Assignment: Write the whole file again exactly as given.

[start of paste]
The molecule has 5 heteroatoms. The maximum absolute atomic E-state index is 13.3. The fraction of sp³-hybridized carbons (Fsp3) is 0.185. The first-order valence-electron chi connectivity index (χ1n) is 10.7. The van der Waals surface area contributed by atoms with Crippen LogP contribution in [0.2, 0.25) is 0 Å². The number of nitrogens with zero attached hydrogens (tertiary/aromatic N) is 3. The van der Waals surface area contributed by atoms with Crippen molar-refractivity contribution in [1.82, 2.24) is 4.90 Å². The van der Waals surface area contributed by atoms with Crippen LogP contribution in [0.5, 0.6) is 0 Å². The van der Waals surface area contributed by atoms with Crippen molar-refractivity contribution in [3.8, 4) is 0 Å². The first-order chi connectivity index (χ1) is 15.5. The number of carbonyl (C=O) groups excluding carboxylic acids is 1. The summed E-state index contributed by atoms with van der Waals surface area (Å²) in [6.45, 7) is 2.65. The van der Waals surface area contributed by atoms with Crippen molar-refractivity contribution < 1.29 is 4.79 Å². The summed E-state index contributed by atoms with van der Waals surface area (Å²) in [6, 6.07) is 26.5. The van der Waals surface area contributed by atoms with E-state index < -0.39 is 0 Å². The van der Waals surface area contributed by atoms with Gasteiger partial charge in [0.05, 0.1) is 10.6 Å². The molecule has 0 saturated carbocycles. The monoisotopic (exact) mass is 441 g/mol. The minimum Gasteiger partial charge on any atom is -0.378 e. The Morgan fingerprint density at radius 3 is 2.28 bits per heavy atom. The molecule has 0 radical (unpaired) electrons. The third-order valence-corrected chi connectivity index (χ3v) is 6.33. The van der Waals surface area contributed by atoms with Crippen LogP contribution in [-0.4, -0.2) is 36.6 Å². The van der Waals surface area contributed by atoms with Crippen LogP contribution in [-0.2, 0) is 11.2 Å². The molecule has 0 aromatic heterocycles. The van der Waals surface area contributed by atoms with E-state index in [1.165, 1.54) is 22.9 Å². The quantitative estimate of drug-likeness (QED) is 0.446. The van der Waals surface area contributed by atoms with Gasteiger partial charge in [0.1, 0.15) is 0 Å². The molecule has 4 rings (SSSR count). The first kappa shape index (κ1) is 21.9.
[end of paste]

The molecule has 5 heteroatoms. The maximum absolute atomic E-state index is 13.3. The fraction of sp³-hybridized carbons (Fsp3) is 0.185. The first-order valence-electron chi connectivity index (χ1n) is 10.7. The van der Waals surface area contributed by atoms with Crippen LogP contribution in [0.2, 0.25) is 0 Å². The number of nitrogens with zero attached hydrogens (tertiary/aromatic N) is 3. The van der Waals surface area contributed by atoms with Crippen molar-refractivity contribution in [1.82, 2.24) is 4.90 Å². The van der Waals surface area contributed by atoms with Crippen LogP contribution in [0.5, 0.6) is 0 Å². The van der Waals surface area contributed by atoms with Crippen molar-refractivity contribution in [3.8, 4) is 0 Å². The first-order chi connectivity index (χ1) is 15.5. The number of carbonyl (C=O) groups excluding carboxylic acids is 1. The summed E-state index contributed by atoms with van der Waals surface area (Å²) in [6.45, 7) is 2.65. The van der Waals surface area contributed by atoms with Crippen molar-refractivity contribution < 1.29 is 4.79 Å². The summed E-state index contributed by atoms with van der Waals surface area (Å²) in [6, 6.07) is 26.5. The van der Waals surface area contributed by atoms with E-state index < -0.39 is 0 Å². The van der Waals surface area contributed by atoms with Gasteiger partial charge in [0.05, 0.1) is 10.6 Å². The molecule has 0 saturated carbocycles. The monoisotopic (exact) mass is 441 g/mol. The minimum Gasteiger partial charge on any atom is -0.378 e. The Morgan fingerprint density at radius 3 is 2.28 bits per heavy atom. The molecule has 0 radical (unpaired) electrons. The third-order valence-corrected chi connectivity index (χ3v) is 6.33. The van der Waals surface area contributed by atoms with Crippen LogP contribution in [-0.4, -0.2) is 36.6 Å². The van der Waals surface area contributed by atoms with Crippen LogP contribution in [-0.2, 0) is 11.2 Å². The molecule has 0 aromatic heterocycles. The van der Waals surface area contributed by atoms with E-state index in [1.165, 1.54) is 22.9 Å². The quantitative estimate of drug-likeness (QED) is 0.446. The van der Waals surface area contributed by atoms with Gasteiger partial charge in [0.1, 0.15) is 0 Å². The molecule has 4 rings (SSSR count). The first kappa shape index (κ1) is 21.9.